A-League: Adelaide United keen to bring Stefan Mauk home

Adelaide United’s hopes of bringing Stefan Mauk back to the club hang in the balance, with the former Reds skipper still hopeful of returning to Asia.

Currently in Adelaide and training with United after parting ways with Japanese second division outfit Fagiano Okayama, 28-year-old midfielder Mauk is wanted by the Reds, who also hope to sign a striker during the transfer window, which opened on Wednesday.

However, the former Australian under-23 international – who left the Reds in February 2022 to move to Japan – is still exploring other options in Asia.

“A J1 club in Japan would be my preference, but there’s also South Korea and the Middle East to look at,” said Mauk, who has also attracted interest from Poland.

Mauk has told the Reds that if he returned to the A-League, they would have the first crack at his services.

“I’m 28 now and coming into my prime as a player so I want to make sure the next contract I sign is the right one,” he said.

Reds coach Carl Veart said Mauk had been a highly valued player in Adelaide, who were keen to get him back.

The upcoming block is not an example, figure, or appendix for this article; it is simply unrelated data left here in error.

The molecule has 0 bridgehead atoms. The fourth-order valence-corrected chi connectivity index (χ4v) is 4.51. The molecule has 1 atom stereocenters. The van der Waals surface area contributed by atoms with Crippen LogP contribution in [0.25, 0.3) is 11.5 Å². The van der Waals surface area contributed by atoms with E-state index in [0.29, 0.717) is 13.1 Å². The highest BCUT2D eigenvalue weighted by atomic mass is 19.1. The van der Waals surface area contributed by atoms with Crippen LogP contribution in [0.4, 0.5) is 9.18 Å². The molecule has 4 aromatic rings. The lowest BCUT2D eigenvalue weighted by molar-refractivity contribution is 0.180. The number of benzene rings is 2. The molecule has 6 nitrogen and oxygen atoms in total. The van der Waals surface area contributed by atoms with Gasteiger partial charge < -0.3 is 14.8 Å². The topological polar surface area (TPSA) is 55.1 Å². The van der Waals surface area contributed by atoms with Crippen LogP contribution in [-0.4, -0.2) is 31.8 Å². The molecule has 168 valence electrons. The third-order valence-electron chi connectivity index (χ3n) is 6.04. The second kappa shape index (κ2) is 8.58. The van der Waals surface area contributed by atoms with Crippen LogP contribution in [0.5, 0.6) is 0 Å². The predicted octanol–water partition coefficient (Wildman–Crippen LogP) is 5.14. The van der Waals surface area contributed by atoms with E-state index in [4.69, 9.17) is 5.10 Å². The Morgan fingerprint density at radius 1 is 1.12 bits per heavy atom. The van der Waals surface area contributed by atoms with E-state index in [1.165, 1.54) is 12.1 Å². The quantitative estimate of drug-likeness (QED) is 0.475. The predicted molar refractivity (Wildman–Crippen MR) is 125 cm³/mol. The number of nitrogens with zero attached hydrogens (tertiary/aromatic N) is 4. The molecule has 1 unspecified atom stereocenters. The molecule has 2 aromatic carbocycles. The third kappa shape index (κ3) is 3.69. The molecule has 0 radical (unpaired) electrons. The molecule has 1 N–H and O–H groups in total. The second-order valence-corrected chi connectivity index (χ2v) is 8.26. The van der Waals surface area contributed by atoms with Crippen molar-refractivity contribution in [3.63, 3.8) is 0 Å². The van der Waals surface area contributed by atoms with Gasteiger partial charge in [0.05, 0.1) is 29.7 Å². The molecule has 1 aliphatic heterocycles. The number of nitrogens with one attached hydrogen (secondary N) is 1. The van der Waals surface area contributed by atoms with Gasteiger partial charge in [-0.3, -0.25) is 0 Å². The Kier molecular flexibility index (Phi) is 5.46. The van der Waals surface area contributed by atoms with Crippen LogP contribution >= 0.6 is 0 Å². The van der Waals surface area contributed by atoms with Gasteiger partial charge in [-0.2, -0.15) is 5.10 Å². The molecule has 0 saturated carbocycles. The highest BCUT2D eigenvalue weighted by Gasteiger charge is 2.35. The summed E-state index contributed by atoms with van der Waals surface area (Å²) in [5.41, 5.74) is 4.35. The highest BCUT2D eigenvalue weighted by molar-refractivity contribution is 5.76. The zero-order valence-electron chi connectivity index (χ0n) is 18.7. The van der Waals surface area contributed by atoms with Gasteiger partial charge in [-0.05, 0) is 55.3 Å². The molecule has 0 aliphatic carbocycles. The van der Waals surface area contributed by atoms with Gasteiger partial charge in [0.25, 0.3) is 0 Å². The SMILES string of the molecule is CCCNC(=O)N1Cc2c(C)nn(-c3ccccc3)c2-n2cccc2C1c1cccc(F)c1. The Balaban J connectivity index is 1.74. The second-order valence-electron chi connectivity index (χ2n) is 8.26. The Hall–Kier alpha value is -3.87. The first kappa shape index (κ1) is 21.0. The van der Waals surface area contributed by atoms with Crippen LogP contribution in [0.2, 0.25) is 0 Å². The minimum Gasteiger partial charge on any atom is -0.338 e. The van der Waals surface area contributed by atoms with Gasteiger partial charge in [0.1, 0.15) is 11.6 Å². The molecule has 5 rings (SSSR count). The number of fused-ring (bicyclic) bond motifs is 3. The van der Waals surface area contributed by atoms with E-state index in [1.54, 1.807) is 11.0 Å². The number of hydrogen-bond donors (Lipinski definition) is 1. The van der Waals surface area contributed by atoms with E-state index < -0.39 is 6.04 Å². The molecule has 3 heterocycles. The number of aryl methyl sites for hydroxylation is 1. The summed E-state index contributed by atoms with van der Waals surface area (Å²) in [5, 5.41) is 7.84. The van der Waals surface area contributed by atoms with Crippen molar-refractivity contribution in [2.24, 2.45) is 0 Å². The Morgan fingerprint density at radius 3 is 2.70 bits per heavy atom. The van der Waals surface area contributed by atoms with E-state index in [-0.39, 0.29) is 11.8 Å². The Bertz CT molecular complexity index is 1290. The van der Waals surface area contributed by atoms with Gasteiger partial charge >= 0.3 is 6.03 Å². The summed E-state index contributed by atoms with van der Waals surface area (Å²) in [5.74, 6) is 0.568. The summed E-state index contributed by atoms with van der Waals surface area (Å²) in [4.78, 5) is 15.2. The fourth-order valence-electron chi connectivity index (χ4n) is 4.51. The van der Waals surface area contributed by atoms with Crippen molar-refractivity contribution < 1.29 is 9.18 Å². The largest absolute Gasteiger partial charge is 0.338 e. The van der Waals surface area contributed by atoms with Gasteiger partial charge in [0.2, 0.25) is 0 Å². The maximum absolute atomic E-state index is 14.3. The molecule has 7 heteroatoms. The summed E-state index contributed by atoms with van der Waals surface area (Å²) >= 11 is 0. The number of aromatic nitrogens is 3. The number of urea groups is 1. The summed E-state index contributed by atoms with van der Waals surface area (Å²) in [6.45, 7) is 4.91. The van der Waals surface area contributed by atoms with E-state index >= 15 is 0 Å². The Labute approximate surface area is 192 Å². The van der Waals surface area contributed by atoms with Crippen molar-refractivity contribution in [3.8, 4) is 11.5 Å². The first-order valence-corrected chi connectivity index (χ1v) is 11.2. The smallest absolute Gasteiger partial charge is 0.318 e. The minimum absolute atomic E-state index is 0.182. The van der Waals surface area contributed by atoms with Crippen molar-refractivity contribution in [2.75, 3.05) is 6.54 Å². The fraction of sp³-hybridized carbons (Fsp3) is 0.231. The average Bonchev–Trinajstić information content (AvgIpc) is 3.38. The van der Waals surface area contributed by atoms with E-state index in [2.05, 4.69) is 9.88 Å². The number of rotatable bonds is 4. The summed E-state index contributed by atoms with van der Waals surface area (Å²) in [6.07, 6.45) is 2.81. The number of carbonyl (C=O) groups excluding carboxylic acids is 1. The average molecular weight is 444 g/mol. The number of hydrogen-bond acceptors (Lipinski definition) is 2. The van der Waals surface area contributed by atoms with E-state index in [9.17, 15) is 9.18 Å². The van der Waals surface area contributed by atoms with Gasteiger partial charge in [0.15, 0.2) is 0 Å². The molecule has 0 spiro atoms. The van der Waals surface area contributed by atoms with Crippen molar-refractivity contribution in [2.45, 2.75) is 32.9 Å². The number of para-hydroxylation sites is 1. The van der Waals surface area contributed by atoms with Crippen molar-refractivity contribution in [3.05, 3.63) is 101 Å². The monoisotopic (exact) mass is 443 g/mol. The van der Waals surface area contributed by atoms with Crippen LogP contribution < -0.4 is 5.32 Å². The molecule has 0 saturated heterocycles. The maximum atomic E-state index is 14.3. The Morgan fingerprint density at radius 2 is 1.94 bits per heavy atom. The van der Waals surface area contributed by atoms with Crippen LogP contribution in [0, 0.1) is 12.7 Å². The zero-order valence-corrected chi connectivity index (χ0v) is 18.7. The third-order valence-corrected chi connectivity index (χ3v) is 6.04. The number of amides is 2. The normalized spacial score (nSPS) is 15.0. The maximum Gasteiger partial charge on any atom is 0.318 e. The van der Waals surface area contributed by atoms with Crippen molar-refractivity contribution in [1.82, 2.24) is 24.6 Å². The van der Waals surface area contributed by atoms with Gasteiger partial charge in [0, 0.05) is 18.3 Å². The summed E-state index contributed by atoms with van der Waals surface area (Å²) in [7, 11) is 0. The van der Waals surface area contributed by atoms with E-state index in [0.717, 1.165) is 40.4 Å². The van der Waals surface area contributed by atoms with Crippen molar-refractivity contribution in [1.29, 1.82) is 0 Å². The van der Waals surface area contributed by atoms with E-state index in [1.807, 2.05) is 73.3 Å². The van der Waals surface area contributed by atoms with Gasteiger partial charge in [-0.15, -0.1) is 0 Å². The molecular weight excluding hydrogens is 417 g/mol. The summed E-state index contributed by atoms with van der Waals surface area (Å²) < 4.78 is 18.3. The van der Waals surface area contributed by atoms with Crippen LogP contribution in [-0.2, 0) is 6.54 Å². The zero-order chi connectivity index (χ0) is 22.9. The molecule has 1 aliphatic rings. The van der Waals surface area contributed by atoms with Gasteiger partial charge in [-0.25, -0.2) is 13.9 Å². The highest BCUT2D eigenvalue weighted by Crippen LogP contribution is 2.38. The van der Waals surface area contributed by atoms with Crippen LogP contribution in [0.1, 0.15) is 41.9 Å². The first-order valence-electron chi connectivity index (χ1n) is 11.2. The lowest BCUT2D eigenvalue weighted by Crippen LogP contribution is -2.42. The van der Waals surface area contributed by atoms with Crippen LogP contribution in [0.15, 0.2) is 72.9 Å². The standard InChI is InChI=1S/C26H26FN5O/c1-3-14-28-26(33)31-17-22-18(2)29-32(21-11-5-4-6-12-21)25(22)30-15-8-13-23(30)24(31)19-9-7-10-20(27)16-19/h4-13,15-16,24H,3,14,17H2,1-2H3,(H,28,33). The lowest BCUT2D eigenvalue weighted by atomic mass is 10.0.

“We’re waiting to hear what he wants to do because we know he’s keen to play in Asia again.” Veart said.

The Adelaide mentor said the club would remain patient with Mauk because after Saturday night’s Unite Round clash with Sydney FC, the Reds don’t play again until January 25 due to their scheduled battle with Western United on Saturday week being postponed due to Western not having a ground available that day.

“Even if we’d have signed him this week, he probably would have been cleared and ready in time for this weekend’s game,” Veart said.

“Not playing next weekend means we’ve got some time on our side.”

Veart said a signing striker, most likely a foreigner, was also in Adelaide’s plans during the transfer window.

“We need to be scoring more goals,” he said.

Japanese forward Hiroshi Ibusuki’s Adelaide contract expires at the end of the season.

“He’s keen to stay with us and we’ll see how negotiations develop,” Veart said.

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